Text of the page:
The rather neglected East Drive and lodge.
What possibly exercises the minds of many people already living nearby is the capacity of Hatfield Road and Sandpit Lane to cater for the number of new homes and their occupants' cars.  The District Plan does raise this issue, and the need to make improvements, but the only specific reference is to intersections.  The is no detail on the need to increase the capacity of these key arteries.

It is clear that with the current university population, the planned student/tutor increase at Oaklands College, the new homes destined for Beaumont's south field, and the three residential developments mentioned, it is not just higher-capacity roads and improved junctions which will be required.  These roads lead to other places, especially the centre of St Albans.  What will be required is a sustainable transport policy; a different approach to travelling.  Otherwise travelling is the last thing we will be doing in our cars.

Monday, 6 October 2014

The Council and its acquisitions

I have recently received a very interesting question about what the Council did, or proposed to do, with land which it acquired by purchase or by gift.  The inquirer was particularly interested in Fleetville Recreation Ground.

In 1913 Charles Woollam acquired the remains of the former field which was not required by the executors of T E Smith, of the printing works which stood where Morrison's supermarket is now.  The field was one of three owned by St Albans Grammar School (Abbey Gateway), and by buying it from the school Charles Woollam, a governor of SAGS, was helping to swell the building fund for the new school buildings.  The field had probably remained unused for a decade, although stacks of bricks had been kept there during the period of building operations in the previous decade.  By 1913, it was probably weed infested and in poor condition.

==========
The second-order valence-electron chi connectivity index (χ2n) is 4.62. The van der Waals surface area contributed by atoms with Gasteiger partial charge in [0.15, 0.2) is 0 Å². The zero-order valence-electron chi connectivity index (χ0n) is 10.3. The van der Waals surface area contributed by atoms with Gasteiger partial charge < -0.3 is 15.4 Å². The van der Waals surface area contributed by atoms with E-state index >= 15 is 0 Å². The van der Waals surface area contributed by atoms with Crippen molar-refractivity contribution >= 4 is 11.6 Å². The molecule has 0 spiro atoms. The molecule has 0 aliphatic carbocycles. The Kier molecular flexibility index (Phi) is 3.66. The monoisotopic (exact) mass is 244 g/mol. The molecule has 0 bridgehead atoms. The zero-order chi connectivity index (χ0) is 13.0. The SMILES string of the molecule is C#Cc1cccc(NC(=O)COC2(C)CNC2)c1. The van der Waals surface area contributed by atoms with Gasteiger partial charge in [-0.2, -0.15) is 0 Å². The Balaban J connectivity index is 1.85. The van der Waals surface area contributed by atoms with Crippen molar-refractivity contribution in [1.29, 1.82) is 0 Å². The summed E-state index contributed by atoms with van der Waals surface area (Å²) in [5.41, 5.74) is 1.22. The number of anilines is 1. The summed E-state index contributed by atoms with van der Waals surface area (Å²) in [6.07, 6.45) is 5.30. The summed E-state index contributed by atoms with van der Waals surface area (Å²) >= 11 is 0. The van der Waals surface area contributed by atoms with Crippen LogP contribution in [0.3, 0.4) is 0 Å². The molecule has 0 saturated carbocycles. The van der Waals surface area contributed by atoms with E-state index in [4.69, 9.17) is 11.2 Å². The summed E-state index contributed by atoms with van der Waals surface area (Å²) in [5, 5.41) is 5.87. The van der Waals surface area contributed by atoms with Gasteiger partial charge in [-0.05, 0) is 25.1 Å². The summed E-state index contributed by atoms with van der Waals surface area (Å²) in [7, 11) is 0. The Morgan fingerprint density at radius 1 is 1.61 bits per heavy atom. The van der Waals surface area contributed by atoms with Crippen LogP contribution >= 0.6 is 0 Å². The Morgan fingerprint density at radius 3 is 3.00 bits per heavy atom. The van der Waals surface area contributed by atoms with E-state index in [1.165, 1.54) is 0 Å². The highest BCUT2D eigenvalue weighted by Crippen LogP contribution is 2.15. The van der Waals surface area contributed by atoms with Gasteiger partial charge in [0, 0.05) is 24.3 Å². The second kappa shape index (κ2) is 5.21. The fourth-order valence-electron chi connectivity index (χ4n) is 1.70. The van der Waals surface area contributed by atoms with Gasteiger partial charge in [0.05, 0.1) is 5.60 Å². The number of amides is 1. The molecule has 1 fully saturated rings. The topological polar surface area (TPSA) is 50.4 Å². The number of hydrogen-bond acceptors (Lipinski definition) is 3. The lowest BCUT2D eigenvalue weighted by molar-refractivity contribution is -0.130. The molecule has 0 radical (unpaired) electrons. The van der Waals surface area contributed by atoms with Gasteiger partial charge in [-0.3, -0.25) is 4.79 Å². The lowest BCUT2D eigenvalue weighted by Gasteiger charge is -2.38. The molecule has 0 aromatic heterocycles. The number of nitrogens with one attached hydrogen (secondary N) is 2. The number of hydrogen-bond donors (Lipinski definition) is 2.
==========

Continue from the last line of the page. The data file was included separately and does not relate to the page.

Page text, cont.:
Before the council had the opportunity do anything with it to turn it into a recreation ground, as intended by its benefactor, WW1 had begun and priorities changed.  Increasing amounts of land were pressed into service as emergency allotments, but recreation grounds and parks were generally not affected.

Of course, by 1918, the food situation was more critical than ever and we can only speculate on why Fleetville rec was still not used; after all, it was still not fit to be used for its new purpose – maybe it was being held strategically for use as a last resort. The council knew it would have to clear and seed the ground at some point, although it had proposed to turf it.  A nearby resident certainly thought it was a waste not to use the ground for allotments in the short term. 

There is also the question of the legality of the council using such land for purposes other than that which its benefactor had intended.  Charles Woollam did indeed place covenants on the transfer of land (to prevent the council using it for housing, for example).  However, the government gave local authorities permission to waive such covenants during the two wars.  This is the reason why the present Fleetville Community Centre was able to be erected as a wartime nursery by Hertfordshire County Council.  This also raised an interesting question afterwards; because the emergency nursery continued to be used for educational purposes – and it still continues to be partly used for that purpose today.  The covenant on that part of the rec has lapsed by continuous usage and is therefore no longer active.  

Hay was a standard means of continuing to make practical use of land in an interim.  When the council purchased Hatfield Road Cemetery field, hay money was earned for some years around the early graves, and this would have been considered legitimate as it helped to defray costs otherwise paid for by ratepayers.  The council would not have seen this as making a profit, simply as making a temprorary income to support that from the domestic and business rate.  The council also owned farms around the district, including, from 1929, what is now Verulamum Park.  Income was obtained from all these locations.  Hay was not obtained from the Fleetville rec field as its condition was probably too poor at the time the council took it over.  But hay was obtained from part of the recreation (front) field of Clarence Park during the first few years.  I suppose that the modern-day equivalent to hay money would be the collection of car parking charges!

Today transfers to the council – now usually by developers as part of 106 funding and other measures – often include elements to cover maintenance for a given number years.  In this way the newly acquired facility is not an immediate drain on rateable (counci tax) income.  In all these matters it is not the council’s money; but our money (either through council tax or national tax) which the council spends on behalf of everyone who lives and/or works here.